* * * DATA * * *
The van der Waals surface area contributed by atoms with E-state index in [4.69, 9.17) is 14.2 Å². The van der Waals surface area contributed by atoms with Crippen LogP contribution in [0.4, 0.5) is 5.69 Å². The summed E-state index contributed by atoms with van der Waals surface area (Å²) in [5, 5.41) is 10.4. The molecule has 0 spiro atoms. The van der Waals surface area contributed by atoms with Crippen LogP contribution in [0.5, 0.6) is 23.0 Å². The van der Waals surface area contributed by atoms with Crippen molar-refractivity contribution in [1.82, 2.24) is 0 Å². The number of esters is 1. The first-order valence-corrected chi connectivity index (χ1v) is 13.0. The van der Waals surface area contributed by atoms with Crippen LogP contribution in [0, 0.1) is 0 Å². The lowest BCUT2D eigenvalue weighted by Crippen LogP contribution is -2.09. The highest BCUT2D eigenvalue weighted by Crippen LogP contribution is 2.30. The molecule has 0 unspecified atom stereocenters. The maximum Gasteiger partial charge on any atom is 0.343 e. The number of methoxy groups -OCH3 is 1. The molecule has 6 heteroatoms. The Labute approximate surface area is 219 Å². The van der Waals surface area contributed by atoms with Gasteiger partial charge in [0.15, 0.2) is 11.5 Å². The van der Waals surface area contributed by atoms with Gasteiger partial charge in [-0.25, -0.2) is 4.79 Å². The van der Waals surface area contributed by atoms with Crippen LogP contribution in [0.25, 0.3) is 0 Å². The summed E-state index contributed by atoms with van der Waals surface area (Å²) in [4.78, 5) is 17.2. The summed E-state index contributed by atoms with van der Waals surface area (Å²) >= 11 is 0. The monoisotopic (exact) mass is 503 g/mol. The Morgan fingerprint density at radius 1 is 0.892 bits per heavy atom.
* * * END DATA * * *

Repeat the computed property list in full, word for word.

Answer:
The van der Waals surface area contributed by atoms with E-state index in [4.69, 9.17) is 14.2 Å². The van der Waals surface area contributed by atoms with Crippen LogP contribution in [0.4, 0.5) is 5.69 Å². The summed E-state index contributed by atoms with van der Waals surface area (Å²) in [5, 5.41) is 10.4. The molecule has 0 spiro atoms. The van der Waals surface area contributed by atoms with Crippen LogP contribution in [0.5, 0.6) is 23.0 Å². The van der Waals surface area contributed by atoms with Crippen molar-refractivity contribution in [1.82, 2.24) is 0 Å². The number of esters is 1. The first-order valence-corrected chi connectivity index (χ1v) is 13.0. The van der Waals surface area contributed by atoms with Crippen LogP contribution in [0, 0.1) is 0 Å². The lowest BCUT2D eigenvalue weighted by Crippen LogP contribution is -2.09. The highest BCUT2D eigenvalue weighted by Crippen LogP contribution is 2.30. The molecule has 0 unspecified atom stereocenters. The maximum Gasteiger partial charge on any atom is 0.343 e. The number of methoxy groups -OCH3 is 1. The molecule has 6 heteroatoms. The Labute approximate surface area is 219 Å². The van der Waals surface area contributed by atoms with Gasteiger partial charge in [0.15, 0.2) is 11.5 Å². The van der Waals surface area contributed by atoms with Gasteiger partial charge in [-0.25, -0.2) is 4.79 Å². The van der Waals surface area contributed by atoms with Crippen LogP contribution in [0.25, 0.3) is 0 Å². The summed E-state index contributed by atoms with van der Waals surface area (Å²) in [4.78, 5) is 17.2. The summed E-state index contributed by atoms with van der Waals surface area (Å²) >= 11 is 0. The monoisotopic (exact) mass is 503 g/mol. The Morgan fingerprint density at radius 1 is 0.892 bits per heavy atom.